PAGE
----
US Speaker of the House Nancy Pelosi dominated global headlines on Tuesday with her much-anticipated trip to Taipei, becoming the most senior American official to visit Taiwan in 25 years and triggering a barrage of threats and verbal attacks from China.
The risk of further escalation that could destabilise the Indo-Pacific region is a looming concern for national security watchers.
Allen Carlson, an associate professor in Cornell University’s Government Department and a leading academic on US-China relations, saw the risks of conflict as real — but stressed that both Washington and Beijing have an interest in containing the situation.
Mr Carlson spoke to The National about the visit.
How do you view the visit?
The visit is a good idea, but it is badly timed.
On the one hand, it demonstrates to China that America's resolve to support its allies appears to be needed, and also wanted by many in Taiwan.
What are the ramifications of China's military exercises beginning August 4?
This depends on two issues.
First, how forceful will Beijing's response to the visit be. Second, how will those in Taiwan respond.
In the past, when China has acted too forcefully towards the island, from Beijing's perspective, it has counterproductively produced a coalescence of Taiwanese identity. One can imagine the same scenario playing out now should Beijing turn to bellicose measures towards the island.
This, then, maybe the biggest deterrent to China — even more than the US. Although, until 2019 it seemed the same rationale would stay Beijing's hand vis-a-vis Hong Kong, and in the end it did not.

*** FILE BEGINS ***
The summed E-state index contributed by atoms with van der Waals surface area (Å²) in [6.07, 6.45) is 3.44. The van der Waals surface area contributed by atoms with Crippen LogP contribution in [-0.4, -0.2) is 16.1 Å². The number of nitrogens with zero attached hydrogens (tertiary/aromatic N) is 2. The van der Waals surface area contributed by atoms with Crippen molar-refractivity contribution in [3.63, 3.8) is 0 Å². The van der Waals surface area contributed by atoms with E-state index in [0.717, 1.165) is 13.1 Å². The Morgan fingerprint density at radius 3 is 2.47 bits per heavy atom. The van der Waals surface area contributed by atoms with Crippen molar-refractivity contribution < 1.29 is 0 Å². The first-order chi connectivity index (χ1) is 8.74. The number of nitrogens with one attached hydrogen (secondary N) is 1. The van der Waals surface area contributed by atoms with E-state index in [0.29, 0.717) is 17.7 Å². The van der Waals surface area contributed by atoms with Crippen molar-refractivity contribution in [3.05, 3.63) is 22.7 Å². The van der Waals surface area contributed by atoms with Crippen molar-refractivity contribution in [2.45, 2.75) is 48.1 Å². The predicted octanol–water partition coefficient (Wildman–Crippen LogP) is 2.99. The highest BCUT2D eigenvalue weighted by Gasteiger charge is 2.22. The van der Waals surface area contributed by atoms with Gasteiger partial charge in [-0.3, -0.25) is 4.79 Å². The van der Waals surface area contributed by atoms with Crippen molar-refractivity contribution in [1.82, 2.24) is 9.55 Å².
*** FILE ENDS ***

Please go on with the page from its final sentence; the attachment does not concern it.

How do you see this visit affecting US-China relations?
In regard to US-China relations, I would argue that both sides still have an interest in avoiding outright confrontation, and so, while the visit will lead to increased tension between Beijing and Washington, I suspect this will not go much further than sabre-rattling and largely symbolic military exercises on China's part, and additional arm sales from Washington to Taiwan.
The real danger then lies not in intentional engagement, but in the possibility that brinkmanship between the two sides will lead to unintended contingencies that could pull both countries into war.
Could this draw China closer to Russia on Ukraine?
No. I think that China’s President Xi Jinping is likely to continue to keep a bit of a distance between himself and Russian President Vladimir Putin.
What should happen next to contain this situation?
There are two things to watch for here. First, what will Ms Pelosi say while in Taiwan and will she — or the Taiwanese — cross any of China's red lines on the island?
Second, will Beijing escalate the situation in a way that goes beyond rhetoric and the largely symbolic use of force?
The hope would be that the Speaker has made her point and will not go much further now, and that Beijing will then show some restraint — even if it unleashed a barrage of verbal attacks. President Joe Biden's administration will then sit back a bit until things settle down.
If this is the scenario that plays out, to return to the first question, the visit will have been a good idea. The problem is that there is a great deal of risk it will not — and a distinct possibility that things could spiral out of control.